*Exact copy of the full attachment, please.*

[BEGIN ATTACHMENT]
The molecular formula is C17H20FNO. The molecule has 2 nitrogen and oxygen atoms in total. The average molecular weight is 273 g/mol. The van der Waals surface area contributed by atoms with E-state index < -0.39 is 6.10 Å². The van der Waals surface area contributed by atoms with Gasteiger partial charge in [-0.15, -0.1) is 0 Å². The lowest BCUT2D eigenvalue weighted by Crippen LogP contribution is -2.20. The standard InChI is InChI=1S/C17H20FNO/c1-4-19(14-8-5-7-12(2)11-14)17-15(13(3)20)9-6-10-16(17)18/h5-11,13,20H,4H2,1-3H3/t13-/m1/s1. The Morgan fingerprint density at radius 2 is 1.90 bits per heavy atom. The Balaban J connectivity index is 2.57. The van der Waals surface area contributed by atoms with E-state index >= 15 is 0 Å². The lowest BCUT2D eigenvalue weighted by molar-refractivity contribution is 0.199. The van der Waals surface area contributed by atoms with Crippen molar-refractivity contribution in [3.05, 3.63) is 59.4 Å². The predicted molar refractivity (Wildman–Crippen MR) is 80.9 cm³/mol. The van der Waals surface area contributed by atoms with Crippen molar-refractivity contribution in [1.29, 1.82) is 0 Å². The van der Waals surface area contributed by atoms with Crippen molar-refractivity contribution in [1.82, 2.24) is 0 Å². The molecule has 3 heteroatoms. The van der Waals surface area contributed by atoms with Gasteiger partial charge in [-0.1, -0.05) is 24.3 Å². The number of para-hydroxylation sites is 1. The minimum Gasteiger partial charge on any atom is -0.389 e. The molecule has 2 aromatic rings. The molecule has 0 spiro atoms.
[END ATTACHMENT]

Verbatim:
The molecular formula is C17H20FNO. The molecule has 2 nitrogen and oxygen atoms in total. The average molecular weight is 273 g/mol. The van der Waals surface area contributed by atoms with E-state index < -0.39 is 6.10 Å². The van der Waals surface area contributed by atoms with Gasteiger partial charge in [-0.15, -0.1) is 0 Å². The lowest BCUT2D eigenvalue weighted by Crippen LogP contribution is -2.20. The standard InChI is InChI=1S/C17H20FNO/c1-4-19(14-8-5-7-12(2)11-14)17-15(13(3)20)9-6-10-16(17)18/h5-11,13,20H,4H2,1-3H3/t13-/m1/s1. The Morgan fingerprint density at radius 2 is 1.90 bits per heavy atom. The Balaban J connectivity index is 2.57. The van der Waals surface area contributed by atoms with E-state index >= 15 is 0 Å². The lowest BCUT2D eigenvalue weighted by molar-refractivity contribution is 0.199. The van der Waals surface area contributed by atoms with Crippen molar-refractivity contribution in [3.05, 3.63) is 59.4 Å². The predicted molar refractivity (Wildman–Crippen MR) is 80.9 cm³/mol. The van der Waals surface area contributed by atoms with Crippen molar-refractivity contribution in [1.29, 1.82) is 0 Å². The van der Waals surface area contributed by atoms with Crippen molar-refractivity contribution in [1.82, 2.24) is 0 Å². The molecule has 3 heteroatoms. The van der Waals surface area contributed by atoms with Gasteiger partial charge in [-0.1, -0.05) is 24.3 Å². The number of para-hydroxylation sites is 1. The minimum Gasteiger partial charge on any atom is -0.389 e. The molecule has 2 aromatic rings. The molecule has 0 spiro atoms.